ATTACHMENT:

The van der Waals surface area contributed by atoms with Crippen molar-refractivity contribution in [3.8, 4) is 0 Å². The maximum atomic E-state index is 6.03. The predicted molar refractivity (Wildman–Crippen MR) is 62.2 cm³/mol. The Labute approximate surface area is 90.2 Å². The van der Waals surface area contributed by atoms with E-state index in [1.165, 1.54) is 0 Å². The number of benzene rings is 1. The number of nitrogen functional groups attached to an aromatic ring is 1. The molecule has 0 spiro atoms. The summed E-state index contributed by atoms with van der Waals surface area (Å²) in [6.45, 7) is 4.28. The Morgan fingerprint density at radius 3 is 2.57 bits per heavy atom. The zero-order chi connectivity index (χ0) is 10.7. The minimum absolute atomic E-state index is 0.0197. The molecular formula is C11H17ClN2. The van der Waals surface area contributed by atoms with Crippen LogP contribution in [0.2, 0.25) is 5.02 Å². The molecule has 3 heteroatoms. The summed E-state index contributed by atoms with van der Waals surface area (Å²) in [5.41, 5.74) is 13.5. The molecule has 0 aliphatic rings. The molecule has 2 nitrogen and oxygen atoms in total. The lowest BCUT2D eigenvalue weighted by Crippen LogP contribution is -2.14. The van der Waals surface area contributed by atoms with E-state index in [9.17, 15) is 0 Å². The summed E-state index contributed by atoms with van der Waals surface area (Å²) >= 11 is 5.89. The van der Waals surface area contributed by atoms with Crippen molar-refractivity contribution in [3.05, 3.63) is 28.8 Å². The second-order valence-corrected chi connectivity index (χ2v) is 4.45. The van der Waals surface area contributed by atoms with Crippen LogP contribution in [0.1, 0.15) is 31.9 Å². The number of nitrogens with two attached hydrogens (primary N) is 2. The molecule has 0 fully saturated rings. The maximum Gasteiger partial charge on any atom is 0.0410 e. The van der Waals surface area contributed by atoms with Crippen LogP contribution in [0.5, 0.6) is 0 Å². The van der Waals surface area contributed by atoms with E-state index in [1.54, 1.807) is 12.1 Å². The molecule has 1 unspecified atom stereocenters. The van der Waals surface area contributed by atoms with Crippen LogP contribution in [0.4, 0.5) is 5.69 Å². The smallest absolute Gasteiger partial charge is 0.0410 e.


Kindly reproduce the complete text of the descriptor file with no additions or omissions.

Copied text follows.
The van der Waals surface area contributed by atoms with Crippen molar-refractivity contribution in [3.8, 4) is 0 Å². The maximum atomic E-state index is 6.03. The predicted molar refractivity (Wildman–Crippen MR) is 62.2 cm³/mol. The Labute approximate surface area is 90.2 Å². The van der Waals surface area contributed by atoms with E-state index in [1.165, 1.54) is 0 Å². The number of benzene rings is 1. The number of nitrogen functional groups attached to an aromatic ring is 1. The molecule has 0 spiro atoms. The summed E-state index contributed by atoms with van der Waals surface area (Å²) in [6.45, 7) is 4.28. The Morgan fingerprint density at radius 3 is 2.57 bits per heavy atom. The zero-order chi connectivity index (χ0) is 10.7. The minimum absolute atomic E-state index is 0.0197. The molecular formula is C11H17ClN2. The van der Waals surface area contributed by atoms with Crippen LogP contribution in [0.2, 0.25) is 5.02 Å². The molecule has 3 heteroatoms. The summed E-state index contributed by atoms with van der Waals surface area (Å²) in [5.41, 5.74) is 13.5. The molecule has 0 aliphatic rings. The molecule has 2 nitrogen and oxygen atoms in total. The lowest BCUT2D eigenvalue weighted by Crippen LogP contribution is -2.14. The van der Waals surface area contributed by atoms with E-state index in [9.17, 15) is 0 Å². The summed E-state index contributed by atoms with van der Waals surface area (Å²) >= 11 is 5.89. The van der Waals surface area contributed by atoms with Crippen molar-refractivity contribution in [3.05, 3.63) is 28.8 Å². The second-order valence-corrected chi connectivity index (χ2v) is 4.45. The van der Waals surface area contributed by atoms with Crippen LogP contribution in [0.1, 0.15) is 31.9 Å². The number of nitrogens with two attached hydrogens (primary N) is 2. The molecule has 0 fully saturated rings. The maximum Gasteiger partial charge on any atom is 0.0410 e. The van der Waals surface area contributed by atoms with Crippen LogP contribution in [0.5, 0.6) is 0 Å². The van der Waals surface area contributed by atoms with E-state index in [1.54, 1.807) is 12.1 Å². The molecule has 1 unspecified atom stereocenters. The van der Waals surface area contributed by atoms with Crippen LogP contribution in [0.4, 0.5) is 5.69 Å². The smallest absolute Gasteiger partial charge is 0.0410 e.